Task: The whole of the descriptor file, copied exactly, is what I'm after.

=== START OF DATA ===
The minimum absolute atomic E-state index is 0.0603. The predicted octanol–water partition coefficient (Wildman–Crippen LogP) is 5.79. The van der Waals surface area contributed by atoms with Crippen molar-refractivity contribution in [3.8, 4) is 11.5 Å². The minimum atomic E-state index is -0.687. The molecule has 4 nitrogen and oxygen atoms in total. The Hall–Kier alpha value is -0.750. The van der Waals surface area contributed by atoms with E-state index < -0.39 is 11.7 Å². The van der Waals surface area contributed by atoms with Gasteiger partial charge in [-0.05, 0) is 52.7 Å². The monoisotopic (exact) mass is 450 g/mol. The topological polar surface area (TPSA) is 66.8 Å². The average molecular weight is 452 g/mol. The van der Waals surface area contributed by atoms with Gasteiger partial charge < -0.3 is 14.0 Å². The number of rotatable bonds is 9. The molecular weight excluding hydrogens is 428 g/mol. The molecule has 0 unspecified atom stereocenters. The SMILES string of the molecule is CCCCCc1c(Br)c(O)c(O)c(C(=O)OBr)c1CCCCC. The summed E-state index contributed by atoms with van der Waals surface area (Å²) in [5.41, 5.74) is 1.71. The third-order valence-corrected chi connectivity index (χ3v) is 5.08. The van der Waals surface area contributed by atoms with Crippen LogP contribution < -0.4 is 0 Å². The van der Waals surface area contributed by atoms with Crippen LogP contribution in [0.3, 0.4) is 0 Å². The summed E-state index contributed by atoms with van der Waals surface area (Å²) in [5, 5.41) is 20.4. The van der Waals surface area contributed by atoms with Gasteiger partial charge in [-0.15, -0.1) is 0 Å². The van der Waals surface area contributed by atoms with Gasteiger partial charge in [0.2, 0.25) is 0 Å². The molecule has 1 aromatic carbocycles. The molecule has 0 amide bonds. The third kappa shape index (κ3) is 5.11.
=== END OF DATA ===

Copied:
The minimum absolute atomic E-state index is 0.0603. The predicted octanol–water partition coefficient (Wildman–Crippen LogP) is 5.79. The van der Waals surface area contributed by atoms with Crippen molar-refractivity contribution in [3.8, 4) is 11.5 Å². The minimum atomic E-state index is -0.687. The molecule has 4 nitrogen and oxygen atoms in total. The Hall–Kier alpha value is -0.750. The van der Waals surface area contributed by atoms with E-state index < -0.39 is 11.7 Å². The van der Waals surface area contributed by atoms with Gasteiger partial charge in [-0.05, 0) is 52.7 Å². The monoisotopic (exact) mass is 450 g/mol. The topological polar surface area (TPSA) is 66.8 Å². The average molecular weight is 452 g/mol. The van der Waals surface area contributed by atoms with Gasteiger partial charge < -0.3 is 14.0 Å². The number of rotatable bonds is 9. The molecular weight excluding hydrogens is 428 g/mol. The molecule has 0 unspecified atom stereocenters. The SMILES string of the molecule is CCCCCc1c(Br)c(O)c(O)c(C(=O)OBr)c1CCCCC. The summed E-state index contributed by atoms with van der Waals surface area (Å²) in [5.41, 5.74) is 1.71. The third-order valence-corrected chi connectivity index (χ3v) is 5.08. The van der Waals surface area contributed by atoms with Crippen LogP contribution < -0.4 is 0 Å². The van der Waals surface area contributed by atoms with Crippen LogP contribution in [0.3, 0.4) is 0 Å². The summed E-state index contributed by atoms with van der Waals surface area (Å²) in [5, 5.41) is 20.4. The van der Waals surface area contributed by atoms with Gasteiger partial charge in [-0.15, -0.1) is 0 Å². The van der Waals surface area contributed by atoms with Gasteiger partial charge in [0.2, 0.25) is 0 Å². The molecule has 1 aromatic carbocycles. The molecule has 0 amide bonds. The third kappa shape index (κ3) is 5.11.